The All-22 All-Stars: Bobby Wagner, the Seahawks' Tackling Machine

Grant Halverson/Getty Images Bobby Wagner

The All-22 All-Star Team is an attempt to provide some insight on the NFL’s 22 most underappreciated players. Some will be All-Pros who haven’t fully gotten their due; some will be names few casual fans have ever heard. All will, for one reason or another, have been overlooked.

If 15-year-old Bobby Wagner had gotten his way, he never would have played football. He never would have been a four-year starter at Utah State, or first-team All-WAC three times. He never would’ve been an NFL starter as a rookie for one of the league’s best defenses. If it had been up to his younger self, Wagner would’ve grown nine inches by his 16th birthday and become a basketball star. It was only after he realized that growth spurt wasn’t coming that Wagner decided basketball probably wasn’t his future. And with a new football staff of coaches in place at Colony High School in Ontario, California, he made peace with a life in the trenches on his way to the field for the first time as a junior.

When people are talking about the Seahawks’ 2012 draft a decade from now, that conversation will start with Russell Wilson. But right now, Seattle’s finds from last April also include what it stumbled upon with the 47th pick. Seven years after his first snap, Wagner has entered his second season in the middle of the Seahawks defense. Seattle’s hope for Wagner was that he’d compete to be its starting middle linebacker — the most glaring hole in an otherwise excellent defense — but by season’s end, he’d surpassed any expectations the Seahawks could have had for his first season. Five games in, he was already playing every snap, staying on the field in each of Seattle’s sub and nickel packages, flashing a grasp of the defense beyond what nearly any 22-year-old rookie could manage.

But Wagner never had a doubt. “I was thinking, If I can get 100-something tackles in 12 games, imagine what I can do in 16,” he says. He no longer has to. Wagner stacked up 140 tackles as a rookie, the seventh-highest total in the league. Seattle’s Super Bowl expectations may be tied up in the leader the team found under center, but if this really is the Seahawks’ year, that will have plenty to do with the one they now have on defense.

Kevin Clune knew what he had in Wagner the first time he saw his sophomore linebacker in his natural environment. Clune had come to Utah State before the 2009 season to be the linebackers coach for Gary Andersen’s new staff, and one of the Aggies’ early team activities involved a three-on-three basketball tournament before spring practice. “How competitive he was, and how he ran around on the basketball court and took control of the game, that really showed us what we working with,” Clune says.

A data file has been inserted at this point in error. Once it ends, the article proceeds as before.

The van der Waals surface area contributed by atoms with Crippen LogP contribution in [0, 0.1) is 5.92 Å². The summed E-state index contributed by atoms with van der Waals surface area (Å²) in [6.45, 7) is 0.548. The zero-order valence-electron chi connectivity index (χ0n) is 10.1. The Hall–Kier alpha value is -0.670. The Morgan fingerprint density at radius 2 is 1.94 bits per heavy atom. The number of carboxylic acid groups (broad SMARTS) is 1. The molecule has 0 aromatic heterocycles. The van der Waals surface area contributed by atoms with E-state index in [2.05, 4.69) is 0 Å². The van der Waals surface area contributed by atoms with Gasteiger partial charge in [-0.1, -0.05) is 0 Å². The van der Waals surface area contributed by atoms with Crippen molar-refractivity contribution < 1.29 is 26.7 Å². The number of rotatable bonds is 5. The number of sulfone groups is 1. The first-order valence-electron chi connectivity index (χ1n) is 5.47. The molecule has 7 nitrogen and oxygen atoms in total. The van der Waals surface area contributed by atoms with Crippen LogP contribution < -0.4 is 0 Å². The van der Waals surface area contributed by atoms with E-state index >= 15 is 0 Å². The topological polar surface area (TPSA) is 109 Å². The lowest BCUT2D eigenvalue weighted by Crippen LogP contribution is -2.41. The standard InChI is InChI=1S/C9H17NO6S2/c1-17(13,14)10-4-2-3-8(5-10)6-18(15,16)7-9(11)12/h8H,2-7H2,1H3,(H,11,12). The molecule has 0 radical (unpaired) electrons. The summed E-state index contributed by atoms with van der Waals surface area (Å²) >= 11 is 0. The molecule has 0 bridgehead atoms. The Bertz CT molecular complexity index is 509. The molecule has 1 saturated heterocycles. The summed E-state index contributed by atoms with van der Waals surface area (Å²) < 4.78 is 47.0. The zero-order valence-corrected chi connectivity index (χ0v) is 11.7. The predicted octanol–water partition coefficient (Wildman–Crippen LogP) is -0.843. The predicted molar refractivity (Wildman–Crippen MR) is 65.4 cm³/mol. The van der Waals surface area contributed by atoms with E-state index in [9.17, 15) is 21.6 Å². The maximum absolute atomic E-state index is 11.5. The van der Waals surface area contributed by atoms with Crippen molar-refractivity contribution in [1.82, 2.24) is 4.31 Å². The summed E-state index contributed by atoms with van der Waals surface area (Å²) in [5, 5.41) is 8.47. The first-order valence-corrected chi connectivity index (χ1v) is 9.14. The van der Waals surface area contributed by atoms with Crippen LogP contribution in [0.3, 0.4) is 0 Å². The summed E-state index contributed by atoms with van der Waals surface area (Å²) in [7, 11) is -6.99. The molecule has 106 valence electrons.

Wagner had started the final nine games of his freshman year, but in Andersen’s new 3-4 scheme, there were questions about where he’d fit in the defense. Clune saw a raw, athletic talent who had potential to play inside or outside linebacker. But over the course of spring practice, it became clear that Wagner was made to be a tackling machine.

In two high school seasons, Wagner averaged more than 100 tackles, but when he and Clune started their work together, he had played fewer than 40 organized football games in his life. So his role was limited to his individual assignment. And in that first season, that would be enough, Clune figured. Wagner led the WAC with 115 tackles on his way to first-team all-conference honors. So much for limitations.

In the spring before his senior season, Clune noticed Wagner scribbling in a notebook during a position meeting. Initially, he thought his star was ignoring the day’s lesson. When Clune went over for a closer look, he realized that Wagner had been fervently jotting down everything Clune had said. “I don’t know how many notes he took, but he was writing down everything — absolutely everything,” Clune says.

Soon, Wagner was given free rein of the Utah State defense. If he felt like he had an advantage over an opponent’s right guard, Wagner could shift the blitz patterns and coverage such that he’d be the one attacking the quarterback. Clune couches his comments by saying that there were some restrictions, but he also mentions that there were plenty of plays that had “Bobby” right in the name.

The development of Wagner’s knowledge was huge. It doesn’t hurt, though, that the 6-foot linebacker is a physical marvel.

Wagner actually missed the NFL combine with pneumonia, but when it came time for his pro day, he put on a display that sent him hurtling up draft boards. His recorded broad jump of 11 feet bested every other figure at the combine, and the 241-pound Wagner clocked a 4.46 in the 40-yard dash.